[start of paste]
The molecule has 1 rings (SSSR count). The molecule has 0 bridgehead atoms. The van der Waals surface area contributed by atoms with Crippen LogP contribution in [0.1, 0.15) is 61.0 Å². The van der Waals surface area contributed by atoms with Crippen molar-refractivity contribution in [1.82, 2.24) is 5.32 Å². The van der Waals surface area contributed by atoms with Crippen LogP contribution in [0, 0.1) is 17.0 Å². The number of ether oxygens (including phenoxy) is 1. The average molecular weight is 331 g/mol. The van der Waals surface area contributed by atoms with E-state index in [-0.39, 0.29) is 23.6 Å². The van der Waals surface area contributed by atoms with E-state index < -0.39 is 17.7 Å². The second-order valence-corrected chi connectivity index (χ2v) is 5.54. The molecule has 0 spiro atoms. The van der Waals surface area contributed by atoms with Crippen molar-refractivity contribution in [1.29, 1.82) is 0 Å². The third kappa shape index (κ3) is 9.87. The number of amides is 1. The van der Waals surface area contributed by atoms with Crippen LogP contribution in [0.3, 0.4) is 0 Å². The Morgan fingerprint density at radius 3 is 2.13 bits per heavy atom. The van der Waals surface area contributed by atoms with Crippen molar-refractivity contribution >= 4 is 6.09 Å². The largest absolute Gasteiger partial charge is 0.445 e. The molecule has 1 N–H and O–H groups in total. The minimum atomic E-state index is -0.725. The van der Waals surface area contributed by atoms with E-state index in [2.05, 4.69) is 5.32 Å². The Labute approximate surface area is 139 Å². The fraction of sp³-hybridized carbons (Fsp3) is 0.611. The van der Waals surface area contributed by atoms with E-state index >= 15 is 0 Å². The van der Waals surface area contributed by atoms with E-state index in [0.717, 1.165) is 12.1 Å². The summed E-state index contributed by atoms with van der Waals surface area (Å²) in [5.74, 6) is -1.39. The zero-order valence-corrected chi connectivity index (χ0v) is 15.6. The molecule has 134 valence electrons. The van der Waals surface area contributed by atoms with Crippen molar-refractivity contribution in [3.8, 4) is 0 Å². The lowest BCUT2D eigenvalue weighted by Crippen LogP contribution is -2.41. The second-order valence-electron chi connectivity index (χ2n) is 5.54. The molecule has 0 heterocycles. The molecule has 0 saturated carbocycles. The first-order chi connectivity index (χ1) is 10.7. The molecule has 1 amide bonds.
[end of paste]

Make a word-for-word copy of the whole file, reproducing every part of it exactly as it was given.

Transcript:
The molecule has 1 rings (SSSR count). The molecule has 0 bridgehead atoms. The van der Waals surface area contributed by atoms with Crippen LogP contribution in [0.1, 0.15) is 61.0 Å². The van der Waals surface area contributed by atoms with Crippen molar-refractivity contribution in [1.82, 2.24) is 5.32 Å². The van der Waals surface area contributed by atoms with Crippen LogP contribution in [0, 0.1) is 17.0 Å². The number of ether oxygens (including phenoxy) is 1. The average molecular weight is 331 g/mol. The van der Waals surface area contributed by atoms with E-state index in [-0.39, 0.29) is 23.6 Å². The van der Waals surface area contributed by atoms with E-state index < -0.39 is 17.7 Å². The second-order valence-corrected chi connectivity index (χ2v) is 5.54. The molecule has 0 spiro atoms. The van der Waals surface area contributed by atoms with Crippen molar-refractivity contribution in [1.29, 1.82) is 0 Å². The third kappa shape index (κ3) is 9.87. The number of amides is 1. The van der Waals surface area contributed by atoms with Crippen LogP contribution in [0.3, 0.4) is 0 Å². The Morgan fingerprint density at radius 3 is 2.13 bits per heavy atom. The van der Waals surface area contributed by atoms with Crippen molar-refractivity contribution >= 4 is 6.09 Å². The largest absolute Gasteiger partial charge is 0.445 e. The molecule has 1 N–H and O–H groups in total. The minimum atomic E-state index is -0.725. The van der Waals surface area contributed by atoms with E-state index in [2.05, 4.69) is 5.32 Å². The Labute approximate surface area is 139 Å². The fraction of sp³-hybridized carbons (Fsp3) is 0.611. The van der Waals surface area contributed by atoms with E-state index >= 15 is 0 Å². The van der Waals surface area contributed by atoms with E-state index in [0.717, 1.165) is 12.1 Å². The summed E-state index contributed by atoms with van der Waals surface area (Å²) in [5.74, 6) is -1.39. The zero-order valence-corrected chi connectivity index (χ0v) is 15.6. The molecule has 134 valence electrons. The van der Waals surface area contributed by atoms with Crippen molar-refractivity contribution in [3.8, 4) is 0 Å². The lowest BCUT2D eigenvalue weighted by Crippen LogP contribution is -2.41. The second-order valence-electron chi connectivity index (χ2n) is 5.54. The molecule has 0 heterocycles. The molecule has 0 saturated carbocycles. The first-order chi connectivity index (χ1) is 10.7. The molecule has 1 amide bonds.